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Deryl Kolanko, at right, owns the Potsdam Agway. He explains his business to Congressman Bill Owens (left) and Democratic candidate Aaron Woolf (right). Photo: Sarah Harris
Deryl Kolanko, at right, owns the Potsdam Agway. He explains his business to Congressman Bill Owens (left) and Democratic candidate Aaron Woolf (right). Photo: Sarah Harris

Owens endorses and campaigns with Aaron Woolf in NY21 race

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Democratic and Working Families Party candidate for Congress Aaron Woolf was in St. Lawrence County yesterday. He was campaigning and he wasn't alone. Current Congressman Bill Owens, who plans to retire at the end of this term, joined Woolf for an official endorsement as they visited local businesses.

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Reported by

Sarah Harris
Reporter and Producer

The greenhouse at the Potsdam Agway is a little oasis of spring filled with African violets and hanging plants. People are milling around, waiting for Congressman Bill Owens and Democratic candidate Aaron Woolf to arrive.

Deryl Kolanko owns the Potsdam Agway. He says he doesn't know much about Woolf, the new guy. "I'm putting politics aside, whether it's Democrat or Republican. We'll find out who this person is and we'll learn some more."

A lot of people don't know much about Woolf. He's a documentary filmmaker and a political newcomer. He splits his time between New York City and Elizabethtown, in Essex County, although he's spending most of his time in Elizabethtown these days. And he says he's committed to the region's businesses and farms.

"I want to learn about how business succeeds throughout the district and particularly small-scale agriculture, which we were talking about; and it's fitting to talk about that in an Agway," Woolf said.

Woolf and the Congressman Owens are eager to talk to Kolanko about his business: things like whether small farmers are buying from him, what he stocks from Canadian suppliers. They wander through the greenhouse into the pet section and over to the shovels. All morning, Woolf is watching Owens, seeing how it's done.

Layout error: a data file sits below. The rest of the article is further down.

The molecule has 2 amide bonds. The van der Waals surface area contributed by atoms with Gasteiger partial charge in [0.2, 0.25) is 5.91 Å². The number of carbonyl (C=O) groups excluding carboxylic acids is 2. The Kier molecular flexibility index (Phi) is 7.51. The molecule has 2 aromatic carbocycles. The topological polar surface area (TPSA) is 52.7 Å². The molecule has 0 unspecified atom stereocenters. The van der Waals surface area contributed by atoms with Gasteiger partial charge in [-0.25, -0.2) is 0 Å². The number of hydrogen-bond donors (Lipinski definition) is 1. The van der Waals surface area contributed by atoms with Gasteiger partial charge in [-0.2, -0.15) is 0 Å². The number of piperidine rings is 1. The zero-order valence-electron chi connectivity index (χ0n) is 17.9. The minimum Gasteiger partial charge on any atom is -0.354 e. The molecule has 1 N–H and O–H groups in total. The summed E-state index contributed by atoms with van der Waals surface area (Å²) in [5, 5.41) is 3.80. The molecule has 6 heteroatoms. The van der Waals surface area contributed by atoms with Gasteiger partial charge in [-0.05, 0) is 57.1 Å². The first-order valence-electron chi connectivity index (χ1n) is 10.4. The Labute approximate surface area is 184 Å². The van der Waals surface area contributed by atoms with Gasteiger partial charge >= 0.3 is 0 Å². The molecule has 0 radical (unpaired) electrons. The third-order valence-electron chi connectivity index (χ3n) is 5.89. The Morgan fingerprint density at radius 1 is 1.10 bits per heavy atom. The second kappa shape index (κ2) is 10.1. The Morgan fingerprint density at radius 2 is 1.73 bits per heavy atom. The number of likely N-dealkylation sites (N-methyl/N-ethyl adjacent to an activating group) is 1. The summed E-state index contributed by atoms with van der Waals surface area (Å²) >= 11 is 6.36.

Congressman Owens is kind of like Mr. Miyagi, the greying, stately teacher in "The Karate Kid." And Woolf is the young grasshopper, eager to learn. "It's kind of an apprenticeship for me and I'm really grateful. Nothing can be a bigger honor than to follow in Bill's footsteps, and I think his emphasis on job growth is what any reasonable politician running in this area should be doing."

Congressman Owens officially endorsed Woolf yesterday. He says Woolf is a good fit for the North Country. "He's out here doing this, he's trying to learn what the concerns are, he's focused on jobs and the economy, he's got the right view relative to immigration reform, he's got the right view on the Ryan budget—that budget would harm hospitals, seniors, students."

Owens and Woolf make their way to Potsdam's main drag, to Northern Music and Video. Lisa Criscitello is waiting in line. She doesn't know who Woolf is, either. "I'm a bit out of the political loop these days," Criscitello admits with a smile. "I'm a busy stay-at-home mom... so."

Busy is probably a little bit of an understatement. Criscitello has 10 kids. So the region's economy matters to her. "I think small businesses," Criscitello says, are what St. Lawrence county needs. "Locally-owned, small business. Stop buying so much imported stuff, and use the resources we have here and take advantage of them."

It's still early in the campaign for the 21st Congressional District. Republican candidates Elise Stefanik and Matt Doheny are likely facing off in the primary. Stefanik plans to challenge petitions that Doheny filed for the Conservative and the Independence Party ballot lines.

And Green Party Candidates will have a primary, too. Glens Falls bakery owner Matt Funicello is running against St. Lawrence County activist Don Hassig.

And Woolf faces a challenge on the Democratic side as well. Political veteran Stephen Burke from Macomb hopes to run in the primary. Democratic leaders in St. Lawrence County are challenging his petitions in court.

Woolf has established himself as a serious contender as far as campaign finances go. He has more than $400,000 in cash on hand. That's in the ballpark of what Doheney and Stefanik have, too.

The fact that people don't seem to know who Woolf is? He says that'll change. "Well, I'm going around the district because I want people to know me," Woolf says, "and as importantly, I want to know what their issues are."

His next stop: Sergi's for lunch, and then on to Malone.

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